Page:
Monday, October 01, 2012

"Aw man, this is worse than that time I hosted the Academy Awards..."

Seth MacFarlane, creator of "Family Guy" and newly-minted theatrical heavy hitter in the wake of "Ted," has been chosen to host this year's Oscars. Everybody take a moment to get some snotty digs at "Manatee Jokes" out of your system...

...done? Good, because the more I think on it the more he sounds like a great choice.

The problem The Academy has had for years in terms of hosting (and, to be frank, audiences) is the unending generational gap. Old comics playing it safe is one thing (a "prestige" show generally won't have cutting-edge material) but the fact is The Oscars are grounded, conceptually, in a quintessentially Old Hollywood vibe - that unique fusion of soaring pomp and schticky vaudevillian deflation that defined "big celebrity party time" in the era when the show came into it's own. In it's heyday, The Oscars looked and sounded like a bigger, more elaborate version of what every other big live presentation was expected to look and sound like - who was "Mr. Oscars" before Billy Crystal? Bob Hope. Exactly.

Problem is, the rest of entertainment culture moved on in dramatic fashion over the decades... but Oscar didn't. It couldn't, because the Golden Age Hollywood paean is built into the production's very DNA. The reason Crystal was so electric for so long at this gig was that his natural stage persona was an inspired modernization of that classical "feel," making his routines a sly mix of gently ribbing and sincerely celebrating the legacy of the show. Unfortunately, it's now been long enough that Crystal's brand of "goofing on the oldsters" now feels a little old itself; and the "send up of the Golden Age" formula he turned into Oscar's modern default-setting has ill-served present day hosts (see: Hathaway and Franco) for whom it feels just as ancient and unfamiliar as the Golden Age itself.

This is where MacFarlane's selection starts to look inspired. Just on the basics he makes a surprising amount of sense: A naturally gifted comedian, a terrific Stage Voice, occasionally brilliant comic-writer and (this is The Oscars, after all) a legitimately great singer. But what I think could make him an inspired choice (providing he's given a long leash and use of his own material and/or writing staff) is that he so demonstrably "gets" the rhythm and the appeal of the oldschool theatrical sensibilities that simply "are" Oscar.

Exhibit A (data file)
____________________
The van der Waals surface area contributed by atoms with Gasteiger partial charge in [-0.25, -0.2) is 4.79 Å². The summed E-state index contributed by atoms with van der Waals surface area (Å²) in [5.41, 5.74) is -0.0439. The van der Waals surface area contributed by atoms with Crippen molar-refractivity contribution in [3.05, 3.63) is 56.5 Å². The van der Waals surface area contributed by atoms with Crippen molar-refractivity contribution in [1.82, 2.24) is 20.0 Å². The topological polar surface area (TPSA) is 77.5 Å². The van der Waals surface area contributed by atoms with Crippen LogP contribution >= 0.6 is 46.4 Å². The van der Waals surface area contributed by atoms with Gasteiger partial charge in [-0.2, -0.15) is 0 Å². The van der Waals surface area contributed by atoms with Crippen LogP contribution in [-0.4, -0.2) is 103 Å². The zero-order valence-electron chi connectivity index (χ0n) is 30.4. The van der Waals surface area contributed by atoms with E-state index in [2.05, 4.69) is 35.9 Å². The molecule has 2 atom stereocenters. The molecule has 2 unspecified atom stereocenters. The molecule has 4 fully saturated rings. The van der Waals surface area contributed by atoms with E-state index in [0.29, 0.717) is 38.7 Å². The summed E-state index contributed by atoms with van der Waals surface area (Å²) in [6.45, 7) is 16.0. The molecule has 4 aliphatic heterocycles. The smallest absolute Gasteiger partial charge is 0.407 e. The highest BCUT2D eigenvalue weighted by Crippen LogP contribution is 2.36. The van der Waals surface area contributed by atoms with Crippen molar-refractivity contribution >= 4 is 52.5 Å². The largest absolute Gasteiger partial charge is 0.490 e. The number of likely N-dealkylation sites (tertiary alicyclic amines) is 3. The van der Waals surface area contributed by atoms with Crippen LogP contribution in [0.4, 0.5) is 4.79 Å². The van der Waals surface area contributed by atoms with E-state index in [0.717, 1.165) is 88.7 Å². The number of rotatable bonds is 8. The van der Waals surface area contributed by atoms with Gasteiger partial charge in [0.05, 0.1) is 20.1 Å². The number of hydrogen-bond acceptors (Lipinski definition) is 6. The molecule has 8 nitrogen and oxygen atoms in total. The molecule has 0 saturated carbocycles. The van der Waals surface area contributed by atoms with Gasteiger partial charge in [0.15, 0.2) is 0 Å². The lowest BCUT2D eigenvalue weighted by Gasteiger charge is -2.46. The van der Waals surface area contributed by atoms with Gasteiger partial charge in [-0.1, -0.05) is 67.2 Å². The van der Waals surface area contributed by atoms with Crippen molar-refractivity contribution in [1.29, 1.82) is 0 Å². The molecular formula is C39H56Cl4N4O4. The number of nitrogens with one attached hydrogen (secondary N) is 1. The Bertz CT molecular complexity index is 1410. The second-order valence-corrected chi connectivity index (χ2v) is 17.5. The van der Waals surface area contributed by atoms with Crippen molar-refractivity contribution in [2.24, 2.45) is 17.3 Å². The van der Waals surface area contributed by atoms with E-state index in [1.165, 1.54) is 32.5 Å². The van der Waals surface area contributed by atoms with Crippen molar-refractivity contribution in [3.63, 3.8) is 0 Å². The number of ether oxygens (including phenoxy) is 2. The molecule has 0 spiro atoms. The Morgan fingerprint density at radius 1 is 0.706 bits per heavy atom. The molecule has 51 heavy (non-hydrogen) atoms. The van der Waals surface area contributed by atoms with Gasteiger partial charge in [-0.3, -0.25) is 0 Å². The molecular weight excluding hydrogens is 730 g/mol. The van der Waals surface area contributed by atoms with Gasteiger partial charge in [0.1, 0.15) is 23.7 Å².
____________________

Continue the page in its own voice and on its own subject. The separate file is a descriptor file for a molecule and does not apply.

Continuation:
Think about how much of "Family Guy's" more elaborate jokes have been grounded in classical "lets put on a show" musicals and upgraded takes on ancient comic routines - this is, after all, series that splurges on yearly tributes to the Crosby & Hope road movies; something that most present-day audiences don't know or care about... but Oscar certainly does.

This could, of course, still get fucked up on the producer side, but as host? This is a great pick, and must be a hell of an honor for a guy who (like his shows or not) has paid a lot of dues to get here.

14 comments:

TheDVDGrouch said...

Color me interested he actually did a really great job hosting SNL this year. I might not have liked family guy in a long time but Seth Mcfarlne the man is a different story

Taylor said...

Seth MacFarlane pisses me off a lot. Not because he isn't funny, but because he's REALLY funny and yet so often he phones shit in.

Right now, Family Guy is a broken clock that's right twice an episode. Maybe twice an episode justifies it... but how much more could he do if he just learned to focus down and put in the real effort to polish the rest of his product. He has the clout and the cultural capital, but he just squanders it.

Too often, Family Guy relies on racist, sexist, homophobic, or just plain swearing and just delivers a non-joke with maybe a reference in there for good measure/immediate dating.

He has proven time and time again he's capable of hilarity, but he just doesn't put in the effort often enough.